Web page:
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The Fleet, known as Fleet River, Fleet Ditch, Fleet Dike, and the River of Wells, due to the numerous wells along its banks, was London’s largest subterranean river (Stow 1598, sig. C4r). It flowed down from Hampstead and Kenwood ponds in the north, bisecting the Ward of Farringdon Without, as it wended southward into the Thames (Weinreb, Hibbert, Keay, and Keay 298). The river is spanned by Holborn Bridge and Fleet Bridge, and gives its name to Fleet Street.
It derives its own name from the adjective fleeting, as well as the Anglo Saxon fleotan, which means to flow (Fleeting 359) or tidal inlet (Weinreb, Hibbert, Keay, and Keay 298). In John Ashton’s The Fleet: Its River, Prison, and Marriages, the author provides yet another etymology: My own opinion, backed by many antiquaries, is that a Fleet means a brook, or tributary to a large river, which is so wide and deep, at its junction with the greater stream as to be navigable for the small craft then in use, for some little distance (Ashton 2).
It is often speculated that the River Fleet served as a route of transportation during the time of the Romans, as evidenced in 1676, following the Great Fire, when the ditch was widened in one of many attempts to cleanse the waters. Workers discovered the stray rubbish, bones, and refuse of Roman London (Thornbury 416). The earliest recorded documentation of the river’s use was in the early twelfth century when stones for old St. Paul’s were brought upstream (Weinreb, Hibbert, Keay, and Keay 298). In the interval between the Roman occupation and Stow’s composition of the Survey of London, the river doubled as a means of transportation and a source of sustenance. In his Survey, Stow explained how Henry Lacy, Earl of Lincoln, commented that the river had beene of such bredth and depth, that 10. or 12. Shippes, Nauies, at once with Marchandizes could pass through without difficulty (Stow 1598, sig. B6r). Since then, however, the river narrowed and grew foul by pollution, and in 1290 the monks of Whitefriars complained to the King that the smell of the river was so bad that even their incense could not mask it (Weinreb, Hibbert, Keay, and Keay 298). Later, in 1502, the river was scowred into the Thames and cleansed for the first time (Stow 1598, sig. B6v). A second attempt was performed in 1589 by drawing from various unpolluted sources and channeling them into the Fleet. The attempt was ultimately a failure and, as Stow remarks, the effect fayled, so that the brookes by meanes of continuall incrochments vpon the banks gyttying ouer the water, and casting of soilage into the streame, is now become worse cloyed and choken then euer it was before (Stow 1598, sig. B6v).
The Fleet River features prominently in Ben Jonson’s satirical poem On the Famous Voyage, which recounts a mock Homeric journey of two scoundrels, Shelton and Heyden, through the squalid, putrescence-ridden ditch, as they seek out prostitutes.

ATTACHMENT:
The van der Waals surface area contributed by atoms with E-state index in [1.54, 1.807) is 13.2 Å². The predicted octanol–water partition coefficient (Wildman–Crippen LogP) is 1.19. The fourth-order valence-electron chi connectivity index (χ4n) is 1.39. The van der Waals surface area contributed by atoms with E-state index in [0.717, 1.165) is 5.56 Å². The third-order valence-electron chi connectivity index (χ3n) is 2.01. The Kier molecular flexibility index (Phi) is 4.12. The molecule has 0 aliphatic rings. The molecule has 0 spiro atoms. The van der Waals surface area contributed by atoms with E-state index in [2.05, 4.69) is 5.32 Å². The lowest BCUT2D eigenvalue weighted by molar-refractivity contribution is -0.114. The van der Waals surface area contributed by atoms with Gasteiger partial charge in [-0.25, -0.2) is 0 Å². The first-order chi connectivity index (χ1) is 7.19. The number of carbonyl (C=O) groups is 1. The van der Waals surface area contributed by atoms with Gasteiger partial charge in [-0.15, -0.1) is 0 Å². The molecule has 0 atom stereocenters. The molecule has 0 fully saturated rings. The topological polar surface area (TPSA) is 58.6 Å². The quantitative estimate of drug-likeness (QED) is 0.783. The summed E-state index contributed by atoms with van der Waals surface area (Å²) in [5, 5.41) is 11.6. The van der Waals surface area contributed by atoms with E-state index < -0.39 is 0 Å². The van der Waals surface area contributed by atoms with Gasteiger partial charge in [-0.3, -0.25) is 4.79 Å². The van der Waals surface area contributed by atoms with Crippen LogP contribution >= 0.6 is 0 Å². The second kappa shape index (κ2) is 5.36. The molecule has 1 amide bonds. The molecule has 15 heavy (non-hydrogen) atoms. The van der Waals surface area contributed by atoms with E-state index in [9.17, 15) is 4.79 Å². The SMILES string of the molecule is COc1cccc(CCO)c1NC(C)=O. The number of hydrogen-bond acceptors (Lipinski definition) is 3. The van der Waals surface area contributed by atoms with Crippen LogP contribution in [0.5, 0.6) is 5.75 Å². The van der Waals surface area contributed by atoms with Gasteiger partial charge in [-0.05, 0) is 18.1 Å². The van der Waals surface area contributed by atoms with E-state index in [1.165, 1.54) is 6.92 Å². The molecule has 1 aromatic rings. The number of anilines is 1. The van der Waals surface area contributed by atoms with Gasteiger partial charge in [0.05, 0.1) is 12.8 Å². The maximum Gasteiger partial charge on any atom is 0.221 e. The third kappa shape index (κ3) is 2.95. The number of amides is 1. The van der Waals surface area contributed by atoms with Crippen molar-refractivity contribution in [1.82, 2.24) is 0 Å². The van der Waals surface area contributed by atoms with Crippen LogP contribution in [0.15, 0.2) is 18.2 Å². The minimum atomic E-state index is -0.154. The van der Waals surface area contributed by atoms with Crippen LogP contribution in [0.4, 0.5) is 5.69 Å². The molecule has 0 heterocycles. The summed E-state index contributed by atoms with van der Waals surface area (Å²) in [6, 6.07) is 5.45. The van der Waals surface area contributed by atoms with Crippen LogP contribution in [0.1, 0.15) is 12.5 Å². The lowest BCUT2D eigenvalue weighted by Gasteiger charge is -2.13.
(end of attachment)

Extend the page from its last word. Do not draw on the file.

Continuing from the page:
Today, the Fleet River is largely hidden underground, but can be heard rushing beneath the grates lining the streets, as it continues to serve as a sewer system.


Cite this page

MLA citation

Vidito, Brendan. Fleet. The Map of Early Modern London, Edition 7.0, edited by Janelle Jenstad, U of Victoria, 05 May 2022, mapoflondon.uvic.ca/edition/7.0/FLEE1.htm. INP.

Chicago citation

Vidito, Brendan. Fleet. The Map of Early Modern London, Edition 7.0. Ed. Janelle Jenstad. Victoria: University of Victoria. Accessed May 05, 2022. mapoflondon.uvic.ca/edition/7.0/FLEE1.htm. INP.

APA citation

Vidito, B. 2022. Fleet. In J. Jenstad (Ed), The Map of Early Modern London (Edition 7.0). Victoria: University of Victoria. Retrieved from https://mapoflondon.uvic.ca/editions/7.0/FLEE1.htm. INP.

RIS file (for RefMan, RefWorks, EndNote etc.)

Provider: University of Victoria
Database: The Map of Early Modern London
Content: text/plain; charset="utf-8"

A1  - Vidito, Brendan
ED  - Jenstad, Janelle
T1  - Fleet
T2  - The Map of Early Modern London
ET  - 7.0
PY  - 2022
DA  - 2022/05/05
CY  - Victoria
PB  - University of Victoria
LA  - English
UR  - https://mapoflondon.uvic.ca/edition/7.0/FLEE1.htm
UR  - https://mapoflondon.uvic.ca/edition/7.0/xml/standalone/FLEE1.xml
ER  - 

TEI citation

<bibl type="mla"><author><name ref="#VIDI1"><surname>Vidito</surname>, <forename>Brendan</forename></name></author>. <title level="a">Fleet</title>. <title level="m">The Map of Early Modern London</title>, Edition <edition>7.0</edition>, edited by <editor><name ref="#JENS1"><forename>Janelle</forename> <surname>Jenstad</surname></name></editor>, <publisher>U of Victoria</publisher>, <date when="2022-05-05">05 May 2022</date>, <ref target="https://mapoflondon.uvic.ca/edition/7.0/FLEE1.htm">mapoflondon.uvic.ca/edition/7.0/FLEE1.htm</ref>. INP.</bibl>



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